Sarah Adina Smith is a fucking brilliant madwoman. It hurt my brain talking with her. Honest to goodness, I am not being hyperbolic. She is so effortlessly purposeful and creative in her casual discussion of philosophy that it made me wish I was smarter »
- William Dass
Forever and Ever and Ever: Uncanny Doubles in ‘The Shining’
26 April 2017 10:08 AM, PDT
Stanley Kubrick’s 1980 masterpiece is full of doubles, doppelgängers, and alter-egos.
Mirrors, ghosts, doppelgängers, reflective surfaces, repetitions, and perfectly symmetrical frames…these are just a few cinematic devices which Stanley Kubrick uses to create an uncanny atmosphere in his 1980 adaptation of Stephen King’s The Shining. Sigmund Freud defines the term “uncanny” in his essay “‘The Uncanny’” as something which is familiar yet somehow frightening. The Shining tells the story of a family of three — Jack (Jack Nicholson), Danny (Danny Lloyd), and Wendy (Shelley Duvall) — whose lives are terrifyingly disrupted when they move into the Overlook Hotel for the winter. Family is, by definition, the most familial subject matter, and therefore it is all the more terrifying when one’s family members somehow seem different. The Shining is filled with uncanny doubles, where those who look or act familiar are mysteriously different, which provoke feelings of terror. Kubrick creates this uncanny atmosphere by meticulously crafting a story-world »
- Angela Morrison
Why Studios Need To Get Back In Touch With What Made Them In The First Place
26 April 2017 10:05 AM, PDT
The Fault Is Not In Our Stars, But In Ourselves.
I recently had a discussion with a friend, on a subject discussed quite a bit in recent years among cinephiles or movie geeks or whatever we people who prefer to spend our time in dark rooms watching shadows flicker on screens prefer to call ourselves. My friend, with the heavy sigh of the no longer young, asked “What the hell happened to movie stars?” and proceeded to run down a number of current Hollywood A-listers. I mostly listened and made occasional non-verbal “I’m listening” noises, because I didn’t agree but also didn’t have a fully-formed rebuttal at hand. Later, I remembered there was a movie with Tom Hanks, Emma Watson, and John Boyega coming out in a few days, about which I’d seen a total of three ads, and which I had to Google just now to remember it was called The Circle. At »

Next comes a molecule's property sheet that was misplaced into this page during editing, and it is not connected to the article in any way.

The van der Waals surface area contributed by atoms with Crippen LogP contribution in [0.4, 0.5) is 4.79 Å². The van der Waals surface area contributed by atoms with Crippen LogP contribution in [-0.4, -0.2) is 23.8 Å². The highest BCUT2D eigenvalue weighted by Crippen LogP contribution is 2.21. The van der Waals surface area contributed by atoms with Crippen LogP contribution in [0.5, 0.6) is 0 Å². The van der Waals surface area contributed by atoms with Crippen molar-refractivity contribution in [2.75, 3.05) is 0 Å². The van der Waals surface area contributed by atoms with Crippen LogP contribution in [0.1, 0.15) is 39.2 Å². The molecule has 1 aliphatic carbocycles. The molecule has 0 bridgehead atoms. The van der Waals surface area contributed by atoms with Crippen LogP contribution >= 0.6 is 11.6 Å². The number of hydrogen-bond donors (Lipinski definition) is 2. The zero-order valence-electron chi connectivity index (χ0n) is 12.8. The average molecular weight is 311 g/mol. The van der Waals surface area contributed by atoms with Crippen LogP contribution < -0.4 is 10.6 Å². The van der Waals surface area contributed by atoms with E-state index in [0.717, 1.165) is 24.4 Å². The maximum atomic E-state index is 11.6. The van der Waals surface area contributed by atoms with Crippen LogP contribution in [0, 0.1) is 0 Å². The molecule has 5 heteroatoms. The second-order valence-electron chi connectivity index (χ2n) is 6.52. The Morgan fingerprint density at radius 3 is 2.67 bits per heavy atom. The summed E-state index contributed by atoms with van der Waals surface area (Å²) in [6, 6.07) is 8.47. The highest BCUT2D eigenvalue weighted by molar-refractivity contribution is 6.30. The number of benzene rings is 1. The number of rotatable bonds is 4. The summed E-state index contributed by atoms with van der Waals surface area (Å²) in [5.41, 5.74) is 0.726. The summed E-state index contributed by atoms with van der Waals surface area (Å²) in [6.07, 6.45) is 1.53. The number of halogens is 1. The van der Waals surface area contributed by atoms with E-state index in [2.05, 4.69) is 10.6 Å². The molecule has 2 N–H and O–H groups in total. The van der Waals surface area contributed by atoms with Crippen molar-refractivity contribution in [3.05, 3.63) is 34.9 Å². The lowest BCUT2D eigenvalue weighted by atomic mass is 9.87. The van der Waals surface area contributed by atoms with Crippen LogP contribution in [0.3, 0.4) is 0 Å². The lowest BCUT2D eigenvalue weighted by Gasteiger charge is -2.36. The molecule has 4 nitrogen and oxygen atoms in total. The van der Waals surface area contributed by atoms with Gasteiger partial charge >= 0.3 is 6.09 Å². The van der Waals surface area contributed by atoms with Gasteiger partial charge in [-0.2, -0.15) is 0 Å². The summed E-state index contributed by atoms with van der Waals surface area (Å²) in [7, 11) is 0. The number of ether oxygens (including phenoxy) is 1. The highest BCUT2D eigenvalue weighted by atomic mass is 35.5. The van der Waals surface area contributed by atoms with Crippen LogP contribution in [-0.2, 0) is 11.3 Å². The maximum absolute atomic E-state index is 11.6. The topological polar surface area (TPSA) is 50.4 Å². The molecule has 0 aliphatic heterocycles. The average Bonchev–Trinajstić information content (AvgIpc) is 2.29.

- Danny Bowes
American Gods: What to Expect
26 April 2017 10:01 AM, PDT
And thank God for that.
Had it been made into a movie, the 700-odd page book would have had to be hacked up and reworked to fit into two hours. The atmosphere might have survived, but the story would have suffered. If it had been picked up by network television it might have had the time, but it would have lost a lot to the censors. Neil Gaiman writes children’s books, it’s true, but American Gods is not one of them.
If the first four episodes released »
- Liz Baessler
7 Noteworthy Things In The ‘Kingsman: The Golden Circle’ Trailer
26 April 2017 9:56 AM, PDT
In descending order of awesomeness.
Last week came the ten second trailer trailer, and then Monday brought us the bonafide trailer for Matthew Vaughn’s Kingsman: The Golden Circle, the somewhat anticipated (hey, let’s be honest here) follow-up to 2014’s Kingsman: The Secret Service, adapted from the The Secret Service limited comic book series, which answers a burning question you hadn’t thought to ask: “What if James Bond was a millennial?” The answer itself is not one that can be adequately summarized — it truly needs to be experienced — but suffice it to say it’s bloody good fun. Emphasis on the bloody. And the sass. A lot of sass too.
Anyway, the newly released trailer (trailers? Your mileage may vary as to whether or not the first one counts) lays out the plot of the upcoming film pretty clearly: the Kingsmen HQ gets »
- Ciara Wardlow